To point off
Point Point (point), v. t. [imp. & p. p. {Pointed}; p. pr. & vb. n. {Pointing}.] [Cf. F. pointer. See {Point}, n.] 1. To give a point to; to sharpen; to cut, forge, grind, or file to an acute end; as, to point a dart, or a pencil. Used also figuratively; as, to point a moral. [1913 Webster]

2. To direct toward an abject; to aim; as, to point a gun at a wolf, or a cannon at a fort. [1913 Webster]

3. Hence, to direct the attention or notice of. [1913 Webster]

Whosoever should be guided through his battles by Minerva, and pointed to every scene of them. --Pope. [1913 Webster]

4. To supply with punctuation marks; to punctuate; as, to point a composition. [1913 Webster]

5. To mark (a text, as in Arabic or Hebrew) with {vowel points}; -- also called {vocalize}.

Syn: vocalize. [1913 Webster + RP]

6. To give particular prominence to; to designate in a special manner; to indicate, as if by pointing; as, the error was pointed out. --Pope. [1913 Webster]

He points it, however, by no deviation from his straightforward manner of speech. --Dickens. [1913 Webster]

7. To indicate or discover by a fixed look, as game. [1913 Webster]

8. (Masonry) To fill up and finish the joints of (a wall), by introducing additional cement or mortar, and bringing it to a smooth surface. [1913 Webster]

9. (Stone Cutting) To cut, as a surface, with a pointed tool. [1913 Webster]

{To point a rope} (Naut.), to taper and neatly finish off the end by interweaving the nettles.

{To point a sail} (Naut.), to affix points through the eyelet holes of the reefs.

{To point off}, to divide into periods or groups, or to separate, by pointing, as figures.

{To point the yards} (of a vessel) (Naut.), to brace them so that the wind shall strike the sails obliquely. --Totten. [1913 Webster]


The Collaborative International Dictionary of English. 2000.

Look at other dictionaries:

  • To turn off — Turn Turn (t[^u]rn), v. t. [imp. & p. p. {Turned}; p. pr. & vb. n. {Turning}.] [OE. turnen, tournen, OF. tourner, torner, turner, F. tourner, LL. tornare, fr. L. tornare to turn in a lathe, to rounds off, fr. tornus a lathe, Gr. ? a turner s… …   The Collaborative International Dictionary of English

  • To fall off — Fall Fall (f[add]l), v. i. [imp. {Fell} (f[e^]l); p. p. {Fallen} (f[add]l n); p. pr. & vb. n. {Falling}.] [AS. feallan; akin to D. vallen, OS. & OHG. fallan, G. fallen, Icel. Falla, Sw. falla, Dan. falde, Lith. pulti, L. fallere to deceive, Gr.… …   The Collaborative International Dictionary of English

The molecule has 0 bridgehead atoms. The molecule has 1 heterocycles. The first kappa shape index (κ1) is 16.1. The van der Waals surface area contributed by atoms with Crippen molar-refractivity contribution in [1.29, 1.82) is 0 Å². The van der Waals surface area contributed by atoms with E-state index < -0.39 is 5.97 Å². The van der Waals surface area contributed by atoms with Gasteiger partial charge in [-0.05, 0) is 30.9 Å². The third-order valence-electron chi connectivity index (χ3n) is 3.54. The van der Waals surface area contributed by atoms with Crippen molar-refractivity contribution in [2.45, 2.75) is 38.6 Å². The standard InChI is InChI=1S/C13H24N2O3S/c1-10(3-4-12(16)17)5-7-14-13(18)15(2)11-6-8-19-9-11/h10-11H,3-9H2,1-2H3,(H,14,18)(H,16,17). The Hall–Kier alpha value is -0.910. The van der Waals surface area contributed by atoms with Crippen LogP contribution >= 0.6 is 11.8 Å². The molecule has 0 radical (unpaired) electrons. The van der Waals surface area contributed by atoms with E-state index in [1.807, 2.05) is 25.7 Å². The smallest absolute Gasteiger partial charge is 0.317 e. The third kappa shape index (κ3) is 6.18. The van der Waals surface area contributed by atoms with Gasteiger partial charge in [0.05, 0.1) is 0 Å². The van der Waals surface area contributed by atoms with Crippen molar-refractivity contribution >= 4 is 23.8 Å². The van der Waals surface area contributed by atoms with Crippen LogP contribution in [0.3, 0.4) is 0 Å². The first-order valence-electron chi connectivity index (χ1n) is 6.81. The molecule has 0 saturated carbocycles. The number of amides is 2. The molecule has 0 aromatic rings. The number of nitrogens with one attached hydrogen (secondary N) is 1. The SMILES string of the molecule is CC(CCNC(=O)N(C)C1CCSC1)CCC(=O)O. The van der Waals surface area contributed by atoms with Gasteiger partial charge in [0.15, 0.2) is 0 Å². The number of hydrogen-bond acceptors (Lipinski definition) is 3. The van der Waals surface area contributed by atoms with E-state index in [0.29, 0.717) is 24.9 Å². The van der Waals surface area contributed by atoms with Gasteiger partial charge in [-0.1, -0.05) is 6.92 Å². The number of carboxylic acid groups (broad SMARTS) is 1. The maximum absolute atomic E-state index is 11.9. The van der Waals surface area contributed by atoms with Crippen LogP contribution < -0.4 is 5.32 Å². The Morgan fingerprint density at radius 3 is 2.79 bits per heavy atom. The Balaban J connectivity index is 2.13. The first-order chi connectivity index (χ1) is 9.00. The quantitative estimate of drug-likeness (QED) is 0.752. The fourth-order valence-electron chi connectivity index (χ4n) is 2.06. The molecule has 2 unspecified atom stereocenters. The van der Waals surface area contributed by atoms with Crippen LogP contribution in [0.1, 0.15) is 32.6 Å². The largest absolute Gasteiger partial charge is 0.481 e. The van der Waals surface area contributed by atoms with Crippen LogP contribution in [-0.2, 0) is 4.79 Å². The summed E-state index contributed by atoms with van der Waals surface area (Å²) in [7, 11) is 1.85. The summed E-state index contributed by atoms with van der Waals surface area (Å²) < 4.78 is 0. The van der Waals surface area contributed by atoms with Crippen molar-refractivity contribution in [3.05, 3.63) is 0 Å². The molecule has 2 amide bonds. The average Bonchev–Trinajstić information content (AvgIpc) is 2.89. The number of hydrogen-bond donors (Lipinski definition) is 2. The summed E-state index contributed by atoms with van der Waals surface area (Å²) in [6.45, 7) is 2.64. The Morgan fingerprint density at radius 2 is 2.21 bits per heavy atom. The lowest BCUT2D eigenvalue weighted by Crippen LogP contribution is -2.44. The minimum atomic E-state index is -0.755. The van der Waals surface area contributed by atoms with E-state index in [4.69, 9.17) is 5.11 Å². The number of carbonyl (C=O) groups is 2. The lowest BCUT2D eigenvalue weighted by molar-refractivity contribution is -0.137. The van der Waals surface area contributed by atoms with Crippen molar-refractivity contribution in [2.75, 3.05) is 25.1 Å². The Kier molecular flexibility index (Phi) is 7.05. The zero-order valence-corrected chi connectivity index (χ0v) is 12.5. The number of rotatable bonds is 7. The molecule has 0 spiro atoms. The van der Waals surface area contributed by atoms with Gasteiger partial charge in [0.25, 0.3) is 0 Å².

• To go off — Go Go, v. i. [imp. {Went} (w[e^]nt); p. p. {Gone} (g[o^]n; 115); p. pr. & vb. n. {Going}. Went comes from the AS, wendan. See {Wend}, v. i.] [OE. gan, gon, AS. g[=a]n, akin to D. gaan, G. gehn, gehen, OHG. g[=e]n, g[=a]n, SW. g[*a], Dan. gaae; cf …   The Collaborative International Dictionary of English

  • To set off — Set Set (s[e^]t), v. t. [imp. & p. p. {Set}; p. pr. & vb. n. {Setting}.] [OE. setten, AS. setton; akin to OS. settian, OFries. setta, D. zetten, OHG. sezzen, G. setzen, Icel. setja, Sw. s[ a]tta, Dan. s?tte, Goth. satjan; causative from the root… …   The Collaborative International Dictionary of English

  • To turn off — Turn Turn, v. i. 1. To move round; to have a circular motion; to revolve entirely, repeatedly, or partially; to change position, so as to face differently; to whirl or wheel round; as, a wheel turns on its axis; a spindle turns on a pivot; a man… …   The Collaborative International Dictionary of English

  • To carry off — Carry Car ry, v. t. [imp. & p. p. {Carried}; p. pr. & vb. n. {Carrying}.] [OF. carier, charier, F. carrier, to cart, from OF. car, char, F. car, car. See {Car}.] 1. To convey or transport in any manner from one place to another; to bear; often… …   The Collaborative International Dictionary of English

  • To hit off — Hit Hit, v. t. [imp. & p. p. {Hit}; p. pr. & vb. n. {Hitting}.] [OE. hitten, hutten, of Scand. origin; cf. Dan. hitte to hit, find, Sw. & Icel. hitta.] 1. To reach with a stroke or blow; to strike or touch, usually with force; especially, to… …   The Collaborative International Dictionary of English

  • To pass off — Pass Pass, v. i. [imp. & p. p. {Passed}; p. pr. & vb. n. {Passing}.] [F. passer, LL. passare, fr. L. passus step, or from pandere, passum, to spread out, lay open. See {Pace}.] 1. To go; to move; to proceed; to be moved or transferred from one… …   The Collaborative International Dictionary of English

  • To pick off — Pick Pick (p[i^]k), v. t. [imp. & p. p. {Picked} (p[i^]kt); p. pr. & vb. n. {Picking}.] [OE. picken, pikken, to prick, peck; akin to Icel. pikka, Sw. picka, Dan. pikke, D. pikken, G. picken, F. piquer, W. pigo. Cf. {Peck}, v., {Pike}, {Pitch} to… …   The Collaborative International Dictionary of English

  • To bear off — Bear Bear (b[^a]r), v. i. 1. To produce, as fruit; to be fruitful, in opposition to barrenness. [1913 Webster] This age to blossom, and the next to bear. Dryden. [1913 Webster] 2. To suffer, as in carrying a burden. [1913 Webster] But man is born …   The Collaborative International Dictionary of English

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